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Advocates want to reach more Latino victims of domestic violence
Ana Lisa Smith, of the Hall County Sheriff's Office, speaks during a domestic violence panel discussion Tuesday. With Smith are fellow panel members Aimee Stowe, left, of Georgia Legal Services, and Rosemary Stefanoff with the Gateway Domestic Violence Center. - photo by Tom Reed

Reaching and connecting with Latino victims of domestic violence is among the greatest challenges facing those who work to provide services for abused women, a discussion panel said Tuesday.

"My concern is too often (help) doesn't reach the Hispanic community," Rosemary Stefanoff, Spanish services coordinator for Gateway Domestic Violence Center, said at the Fourth Annual Domestic Violence Breakfast and Briefing at the Hall County Courthouse. "And we are working on that."

Gateway officials hope to distribute brochures and hang posters inside physicians' offices and other places where abused women will be away from their abusers, offering Spanish-language information about the services the center provides, Stefanoff said.

"So often when women are out in the community, he is there with them. ... If the man is there, (victim service information) is not even looked at," Stefanoff said.

The offices of Hall County's two chief prosecutors handle about 600 domestic violence cases each year, but it's a crime that is consistently underreported, officials say.

Some victims won't report their abusers because of financial dependency, generational acceptance of abuse within the family or fear of embarrassment if police are called to the home, panel members said.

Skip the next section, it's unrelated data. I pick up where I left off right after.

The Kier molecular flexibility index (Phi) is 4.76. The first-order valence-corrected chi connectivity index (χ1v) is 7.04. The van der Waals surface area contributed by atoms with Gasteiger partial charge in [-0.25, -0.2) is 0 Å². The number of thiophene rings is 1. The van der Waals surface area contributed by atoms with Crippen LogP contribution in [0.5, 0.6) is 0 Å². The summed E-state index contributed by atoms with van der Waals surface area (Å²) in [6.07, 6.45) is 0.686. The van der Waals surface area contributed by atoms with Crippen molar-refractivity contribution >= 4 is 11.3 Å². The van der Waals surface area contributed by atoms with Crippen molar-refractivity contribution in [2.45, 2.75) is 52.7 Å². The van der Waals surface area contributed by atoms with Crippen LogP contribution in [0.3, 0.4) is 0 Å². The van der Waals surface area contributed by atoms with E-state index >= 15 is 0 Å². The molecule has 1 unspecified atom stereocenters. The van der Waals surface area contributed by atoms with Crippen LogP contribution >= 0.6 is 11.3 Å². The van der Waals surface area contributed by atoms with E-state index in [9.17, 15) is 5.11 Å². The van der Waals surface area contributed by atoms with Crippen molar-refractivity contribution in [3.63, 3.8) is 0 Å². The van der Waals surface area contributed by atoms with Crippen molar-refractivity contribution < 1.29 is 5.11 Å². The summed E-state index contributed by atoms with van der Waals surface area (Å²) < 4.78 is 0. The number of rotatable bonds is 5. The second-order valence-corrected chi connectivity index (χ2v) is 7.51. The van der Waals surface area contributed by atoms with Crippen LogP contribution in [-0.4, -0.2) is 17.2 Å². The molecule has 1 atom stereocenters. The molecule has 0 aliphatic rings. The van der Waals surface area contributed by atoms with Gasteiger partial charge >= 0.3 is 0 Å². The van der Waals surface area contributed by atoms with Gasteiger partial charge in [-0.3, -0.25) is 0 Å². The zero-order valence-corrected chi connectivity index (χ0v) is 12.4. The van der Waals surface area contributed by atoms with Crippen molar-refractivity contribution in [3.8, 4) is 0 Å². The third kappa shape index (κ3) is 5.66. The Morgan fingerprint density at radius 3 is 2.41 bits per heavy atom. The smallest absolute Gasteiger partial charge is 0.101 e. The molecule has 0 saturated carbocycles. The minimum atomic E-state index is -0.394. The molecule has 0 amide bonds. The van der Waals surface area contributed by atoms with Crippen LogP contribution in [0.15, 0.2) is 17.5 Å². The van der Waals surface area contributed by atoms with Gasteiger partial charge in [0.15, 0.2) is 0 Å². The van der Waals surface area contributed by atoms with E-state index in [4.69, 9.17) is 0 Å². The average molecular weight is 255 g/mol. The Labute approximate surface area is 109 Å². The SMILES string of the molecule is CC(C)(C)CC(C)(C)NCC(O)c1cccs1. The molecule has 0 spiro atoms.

Among Hispanics, the problem of unreported domestic violence is compounded by language barriers and cultural differences.

The experiences Latinos have had with police in their native countries, as well as their immigration status, also may have a chilling effect, said Hall County Sheriff's Deputy Ana Lisa Smith, a patrol officer assigned to the office's domestic violence unit.

"They're deathly afraid of the police, because in the country they come from, the police are corrupt, so when they come here they expect the same thing," Smith said.

"They're afraid that because they're illegal, they're automatically going to be deported if they pick up the phone and ask for help," Smith said.

For some victims, living far from home and being so dependant on the abuser makes reaching out for help difficult, Smith said.

"A lot of them have no family here, no support system," Smith said. "They don't speak the language, they barely know what street they live on, never mind looking for someone to help them."

Aimee Stowe, a staff attorney with the Georgia Legal Services Program, said there are language and cultural barriers to teaching new immigrants that abuse is unacceptable.

"Maybe culturally, within their family, domestic violence is somewhat of an acceptable way of living in a partnership," Stowe said.

Stowe warned against stereotyping cultures and simply conceding "that's just how it is for those people."

"This is not about changing someone's culture or saying it's OK within that culture," Stowe said. "It's about saying it's a human right. The right to live in peace, to not be beaten, to live without being controlled and broken down is a human right, and we need to start thinking of it from that perspective."